Are Super Bowl Ads Selling Hamburgers or Sex?

Written by PTC | Published January 26, 2015

2015CarlsJr Which Super Bowl ads do you find yourself sharing with your Facebook friends and family? Or talking about at work the next day? Or watching over and over again on You Tube? Like most people, I expect they are the ads that tug at your heartstrings, the ones that evoke warm memories, the ones that inspire you. Years after the fact, people still fondly recall Dodge Ram’s “So God Made a Farmer” ad which premiered during the 2013 Super Bowl. People still look forward, even after all these years, to the latest Budweiser commercial featuring their iconic team of Clydesdales. And yet despite the proven success and longevity of poignant ads like these, to say nothing of the good-will and positive brand associations they create with consumers, some companies still prefer to take the low-road with their Super Bowl advertising. This year Carl’s Jr. will spend an estimated $4.5 million to air a tawdry, sexualizing and exploitative ad that will likely be forgotten soon after it airs. Those familiar with the brand know that this is their stock - trade: commercials featuring scantily-clad models or B-list celebrities suggestively eating a hamburger. But after a while, the ads all start to run together, and who can even remember what new product they were pedaling? This year’s ad is perhaps more suggestive than previous years’. It features a model walking around what appears to be a farmer’s market. We are to infer that she is naked, since the ad positions her in front of a man pinching a tomato which serves as a stand-in for her buttocks; or behind a pair of cantaloupes being weighed on a scale, which serves as a stand-in for her breasts. Eventually we see that she’s actually wearing a pair of short-shorts and a string bikini top that leaves little to the imagination. Carl’s Jr. is falling back on their standard defense: the ads are designed to target their core demographic of young, hungry guys. How pathetic. Apparently Carl’s Jr. thinks very little of America’s young men; and even less of America’s young women. Carl’s Jr. has the potential to revolutionize the fast-food industry. They have introduced an “all-natural burger,” made with grass-fed beef that’s antibiotic- and hormone-free, but instead of appealing to their customer’s brains and convincing them of the superiority of their product over their competitors’, they are aiming for the groin, selling the women as sex objects instead of the hamburgers. Carl’s Jr. needs to recognize:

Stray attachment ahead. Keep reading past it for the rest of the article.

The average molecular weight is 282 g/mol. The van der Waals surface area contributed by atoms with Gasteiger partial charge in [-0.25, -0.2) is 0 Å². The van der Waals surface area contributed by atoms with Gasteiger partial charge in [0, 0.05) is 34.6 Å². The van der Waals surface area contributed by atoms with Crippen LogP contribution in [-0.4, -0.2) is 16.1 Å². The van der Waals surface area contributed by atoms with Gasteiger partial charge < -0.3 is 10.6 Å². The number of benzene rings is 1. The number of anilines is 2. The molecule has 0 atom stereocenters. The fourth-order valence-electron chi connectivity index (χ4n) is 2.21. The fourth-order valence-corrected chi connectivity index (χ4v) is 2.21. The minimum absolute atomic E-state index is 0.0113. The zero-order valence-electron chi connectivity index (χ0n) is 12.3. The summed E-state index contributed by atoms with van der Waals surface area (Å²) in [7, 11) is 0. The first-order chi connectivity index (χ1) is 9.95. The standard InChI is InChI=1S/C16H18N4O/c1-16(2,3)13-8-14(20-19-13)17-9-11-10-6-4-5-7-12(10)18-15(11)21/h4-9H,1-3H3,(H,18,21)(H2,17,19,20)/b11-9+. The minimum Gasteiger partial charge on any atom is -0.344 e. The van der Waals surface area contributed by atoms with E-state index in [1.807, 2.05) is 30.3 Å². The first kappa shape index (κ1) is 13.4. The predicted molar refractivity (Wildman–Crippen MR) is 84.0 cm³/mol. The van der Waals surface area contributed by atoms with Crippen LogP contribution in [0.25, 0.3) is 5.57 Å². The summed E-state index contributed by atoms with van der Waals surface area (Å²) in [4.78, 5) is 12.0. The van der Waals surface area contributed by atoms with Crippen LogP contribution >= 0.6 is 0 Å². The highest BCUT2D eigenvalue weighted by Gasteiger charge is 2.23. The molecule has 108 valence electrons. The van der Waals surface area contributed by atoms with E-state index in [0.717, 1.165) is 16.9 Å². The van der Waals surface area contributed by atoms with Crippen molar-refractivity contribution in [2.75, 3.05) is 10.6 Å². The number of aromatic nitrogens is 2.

• A family of three or more will buy more burgers than a single “young, hungry guy.”
  • Older audiences, those who are more likely to be turned-off by this approach to advertising, have more disposable income than their coveted “young, hungry guy.”
  • Chick-Fil-A, Wendy’s, McDonalds, Subway, and Chipotle are all out-performing Carl’s Jr. in sales, and guess what they don’t do in their advertising? Sexualize women.
  • Ads like this have a negative impact on brand equity, according to the Association of National Advertisers. Conversely, airing ads for family-oriented brands in family content has a significant positive impact on brand equity attributes.
Carl’s Jr. may be the most notorious brand for using exploitative and sleazy ads to sell their product, but they are by no means alone. If you are planning to watch the Super Bowl with your family, it’s best to know what to expect. AdAge helpfully provides a run-down of some of the Super Bowl commercials that are already getting a lot of attention. Some are touching and sentimental, some are clever and quirky, others may have you diving for the remote. If ads are a concern for you, make sure you have a commercial-break plan in place.

Take Action. Stay Informed.